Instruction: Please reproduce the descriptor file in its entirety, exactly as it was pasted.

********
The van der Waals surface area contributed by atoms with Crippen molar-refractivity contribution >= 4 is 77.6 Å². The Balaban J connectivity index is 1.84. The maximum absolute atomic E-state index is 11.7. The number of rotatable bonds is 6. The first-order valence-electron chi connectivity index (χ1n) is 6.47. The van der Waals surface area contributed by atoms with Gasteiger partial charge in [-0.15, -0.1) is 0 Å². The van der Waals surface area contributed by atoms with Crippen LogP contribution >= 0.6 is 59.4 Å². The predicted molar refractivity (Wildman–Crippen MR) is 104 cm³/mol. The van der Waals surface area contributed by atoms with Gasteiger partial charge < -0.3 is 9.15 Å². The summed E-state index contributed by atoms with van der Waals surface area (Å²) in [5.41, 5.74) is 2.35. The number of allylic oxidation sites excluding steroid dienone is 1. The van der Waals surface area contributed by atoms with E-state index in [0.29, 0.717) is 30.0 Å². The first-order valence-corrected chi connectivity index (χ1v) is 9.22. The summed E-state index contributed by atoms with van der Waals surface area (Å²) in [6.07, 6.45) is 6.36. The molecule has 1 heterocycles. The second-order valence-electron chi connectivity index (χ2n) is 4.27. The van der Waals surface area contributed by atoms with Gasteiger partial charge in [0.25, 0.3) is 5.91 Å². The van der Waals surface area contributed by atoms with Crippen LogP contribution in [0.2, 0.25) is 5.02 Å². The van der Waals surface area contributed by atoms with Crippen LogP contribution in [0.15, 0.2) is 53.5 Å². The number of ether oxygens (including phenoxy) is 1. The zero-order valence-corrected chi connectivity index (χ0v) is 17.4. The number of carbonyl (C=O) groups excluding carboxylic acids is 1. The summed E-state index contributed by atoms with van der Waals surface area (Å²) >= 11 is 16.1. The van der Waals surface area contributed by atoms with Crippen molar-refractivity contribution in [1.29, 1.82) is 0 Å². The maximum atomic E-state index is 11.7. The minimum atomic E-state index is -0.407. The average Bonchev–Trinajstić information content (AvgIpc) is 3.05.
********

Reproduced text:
The van der Waals surface area contributed by atoms with Crippen molar-refractivity contribution >= 4 is 77.6 Å². The Balaban J connectivity index is 1.84. The maximum absolute atomic E-state index is 11.7. The number of rotatable bonds is 6. The first-order valence-electron chi connectivity index (χ1n) is 6.47. The van der Waals surface area contributed by atoms with Gasteiger partial charge in [-0.15, -0.1) is 0 Å². The van der Waals surface area contributed by atoms with Crippen LogP contribution >= 0.6 is 59.4 Å². The predicted molar refractivity (Wildman–Crippen MR) is 104 cm³/mol. The van der Waals surface area contributed by atoms with Gasteiger partial charge < -0.3 is 9.15 Å². The summed E-state index contributed by atoms with van der Waals surface area (Å²) in [5.41, 5.74) is 2.35. The number of allylic oxidation sites excluding steroid dienone is 1. The van der Waals surface area contributed by atoms with E-state index in [0.29, 0.717) is 30.0 Å². The first-order valence-corrected chi connectivity index (χ1v) is 9.22. The summed E-state index contributed by atoms with van der Waals surface area (Å²) in [6.07, 6.45) is 6.36. The molecule has 1 heterocycles. The second-order valence-electron chi connectivity index (χ2n) is 4.27. The van der Waals surface area contributed by atoms with Gasteiger partial charge in [0.25, 0.3) is 5.91 Å². The van der Waals surface area contributed by atoms with Crippen LogP contribution in [0.2, 0.25) is 5.02 Å². The van der Waals surface area contributed by atoms with Crippen LogP contribution in [0.15, 0.2) is 53.5 Å². The number of ether oxygens (including phenoxy) is 1. The zero-order valence-corrected chi connectivity index (χ0v) is 17.4. The number of carbonyl (C=O) groups excluding carboxylic acids is 1. The summed E-state index contributed by atoms with van der Waals surface area (Å²) >= 11 is 16.1. The van der Waals surface area contributed by atoms with Crippen molar-refractivity contribution in [1.29, 1.82) is 0 Å². The maximum atomic E-state index is 11.7. The minimum atomic E-state index is -0.407. The average Bonchev–Trinajstić information content (AvgIpc) is 3.05.